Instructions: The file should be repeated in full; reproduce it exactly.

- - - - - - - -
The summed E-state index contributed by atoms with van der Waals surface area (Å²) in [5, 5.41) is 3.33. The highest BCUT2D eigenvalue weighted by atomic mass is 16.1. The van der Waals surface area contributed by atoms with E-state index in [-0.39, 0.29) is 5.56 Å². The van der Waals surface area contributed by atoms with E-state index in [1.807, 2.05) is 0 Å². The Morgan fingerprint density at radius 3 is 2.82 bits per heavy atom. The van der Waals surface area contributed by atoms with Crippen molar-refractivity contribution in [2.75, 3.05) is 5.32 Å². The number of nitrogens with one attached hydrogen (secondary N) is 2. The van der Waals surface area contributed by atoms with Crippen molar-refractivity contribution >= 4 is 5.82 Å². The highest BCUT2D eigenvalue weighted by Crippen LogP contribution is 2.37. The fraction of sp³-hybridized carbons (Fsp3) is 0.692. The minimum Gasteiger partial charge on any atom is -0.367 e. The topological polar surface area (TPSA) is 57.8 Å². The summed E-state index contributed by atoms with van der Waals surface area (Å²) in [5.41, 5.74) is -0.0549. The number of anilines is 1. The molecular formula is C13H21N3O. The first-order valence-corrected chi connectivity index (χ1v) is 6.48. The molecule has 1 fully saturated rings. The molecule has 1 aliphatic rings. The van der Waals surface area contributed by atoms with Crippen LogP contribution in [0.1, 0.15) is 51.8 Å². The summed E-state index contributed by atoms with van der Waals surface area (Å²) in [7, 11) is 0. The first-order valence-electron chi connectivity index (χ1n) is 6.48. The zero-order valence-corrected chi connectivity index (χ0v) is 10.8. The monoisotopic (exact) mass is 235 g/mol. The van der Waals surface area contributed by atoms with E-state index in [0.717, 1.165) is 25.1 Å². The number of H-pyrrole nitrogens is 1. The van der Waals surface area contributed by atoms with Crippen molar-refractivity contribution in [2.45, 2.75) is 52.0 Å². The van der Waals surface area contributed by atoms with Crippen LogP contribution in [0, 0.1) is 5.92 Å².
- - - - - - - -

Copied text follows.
The summed E-state index contributed by atoms with van der Waals surface area (Å²) in [5, 5.41) is 3.33. The highest BCUT2D eigenvalue weighted by atomic mass is 16.1. The van der Waals surface area contributed by atoms with E-state index in [-0.39, 0.29) is 5.56 Å². The van der Waals surface area contributed by atoms with E-state index in [1.807, 2.05) is 0 Å². The Morgan fingerprint density at radius 3 is 2.82 bits per heavy atom. The van der Waals surface area contributed by atoms with Crippen molar-refractivity contribution in [2.75, 3.05) is 5.32 Å². The number of nitrogens with one attached hydrogen (secondary N) is 2. The van der Waals surface area contributed by atoms with Crippen molar-refractivity contribution >= 4 is 5.82 Å². The highest BCUT2D eigenvalue weighted by Crippen LogP contribution is 2.37. The fraction of sp³-hybridized carbons (Fsp3) is 0.692. The minimum Gasteiger partial charge on any atom is -0.367 e. The topological polar surface area (TPSA) is 57.8 Å². The summed E-state index contributed by atoms with van der Waals surface area (Å²) in [5.41, 5.74) is -0.0549. The number of anilines is 1. The molecular formula is C13H21N3O. The first-order valence-corrected chi connectivity index (χ1v) is 6.48. The molecule has 1 fully saturated rings. The molecule has 1 aliphatic rings. The van der Waals surface area contributed by atoms with Crippen LogP contribution in [0.1, 0.15) is 51.8 Å². The summed E-state index contributed by atoms with van der Waals surface area (Å²) in [7, 11) is 0. The first-order valence-electron chi connectivity index (χ1n) is 6.48. The zero-order valence-corrected chi connectivity index (χ0v) is 10.8. The monoisotopic (exact) mass is 235 g/mol. The van der Waals surface area contributed by atoms with E-state index in [0.717, 1.165) is 25.1 Å². The number of H-pyrrole nitrogens is 1. The van der Waals surface area contributed by atoms with Crippen molar-refractivity contribution in [2.45, 2.75) is 52.0 Å². The van der Waals surface area contributed by atoms with Crippen LogP contribution in [0, 0.1) is 5.92 Å².